Saturday, March 29, 2014

Isn't what Aly is saying a type of vilification?

There is a law in Australia which means you can be prosecuted for insulting or offending someone on the basis of their race. A prominent journalist, Andrew Bolt, was found guilty under this law merely for questioning why a light-skinned Aborigine would identify with only one part of her heritage.

The Liberal Government wishes to change the law to prevent a repeat of such incidents. The new standard will be not insulting or offending, but inciting hatred or causing fear of physical harm.

Waleed Aly has written a column for The Age denouncing the changes as racist. Aly has not exactly been hard done by in Australia. He married an attractive Anglo woman; was made a lecturer in politics; and has a radio show and a newspaper column. He belongs to the privileged 1%.

But there isn't much gratitude on display in his newspaper column; nor any recognition of his privileged status. In fact, Aly runs the line that he is part of an oppressed minority, and that white Australians are a bunch of nasty racists - and that therefore the law should grant a higher moral status to people like himself.

It seems that it's OK now in the mainstream Australian media to vilify white Australians when discussing anti-vilification laws.

It's important to remember how we got to such a political situation. The problem is that we have not escaped a political framework that first emerged about a century ago.

So on one side of the debate we have the right-liberal assimilationists. These people believe in mass immigration, albeit legal migration, and that migrants should then assimilate to right-liberal political values (race blindness / free market / individualism etc.).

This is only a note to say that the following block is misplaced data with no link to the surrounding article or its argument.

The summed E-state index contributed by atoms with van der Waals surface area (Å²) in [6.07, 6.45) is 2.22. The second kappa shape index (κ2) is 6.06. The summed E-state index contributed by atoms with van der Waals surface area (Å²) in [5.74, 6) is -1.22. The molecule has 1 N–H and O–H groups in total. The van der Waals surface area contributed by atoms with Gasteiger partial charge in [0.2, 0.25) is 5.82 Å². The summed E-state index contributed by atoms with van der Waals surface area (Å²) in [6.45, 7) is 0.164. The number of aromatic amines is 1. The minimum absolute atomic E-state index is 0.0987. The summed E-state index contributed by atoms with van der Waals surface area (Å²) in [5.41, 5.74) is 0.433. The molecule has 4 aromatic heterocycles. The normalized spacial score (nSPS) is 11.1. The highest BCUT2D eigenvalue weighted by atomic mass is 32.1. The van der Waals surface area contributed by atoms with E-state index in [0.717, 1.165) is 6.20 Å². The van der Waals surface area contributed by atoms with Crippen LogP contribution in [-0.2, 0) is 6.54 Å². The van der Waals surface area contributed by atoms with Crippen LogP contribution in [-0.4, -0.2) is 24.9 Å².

Waleed Aly doesn't like the right-liberal position:
...this lawyer, qualified engineer and academic reveals some illogical statements and mistaken beliefs from people like John Howard, Tony Abbott, Kevin Andrews or Nick Minchin. “The conservative would certainly not run immigration at record levels (as the Howard government did) and then lecture its migrant population on what their values should be...”

Aly is right: it makes little sense for someone like John Howard to ramp up immigration to record levels and then expect a group of white, right-liberals to insist that everyone assimilate to their values. If you open the borders, you are giving up on the right to do this.

Aly is pushing instead for the left-liberal position, the one that emerged fully with Randolph Bourne in 1916. In the left-liberal view, the majority is guilty of trying to dominate and should instead encourage immigrants to maintain their own "vibrant' cultures whilst at the same time giving up on their own culture as being parochial and limiting.

It's a twisted view of things, as it requires a form of double-think: the white majority has no culture and should disband itself, but should at the same time celebrate and enjoy everybody else's cultures which are enriching.

Neither of these positions is a worthy one, but people do still tend to fall into them. When liberals controlled the media absolutely the limits of the debate could be enforced; that's a little less possible today when people can participate in various kinds of social media. Even so, things won't change unless there are intelligent voices in this media criticising the older views. The pattern of "idea formation" needs to be disrupted by a questioning of the older ideas and a suggesting of new ones. This just isn't happening to a sufficient degree yet, but it needs to develop over the coming decade.


  1. Notice the white commentators sheepishly throwing praise at Waled while back-biting all those naughty white Australians who just don't "get it". It's a sort of public moral preening and something I've grown to find quite revolting.

  2. if white nations are so awful and discriminatory, why do so many non whites want to live in them?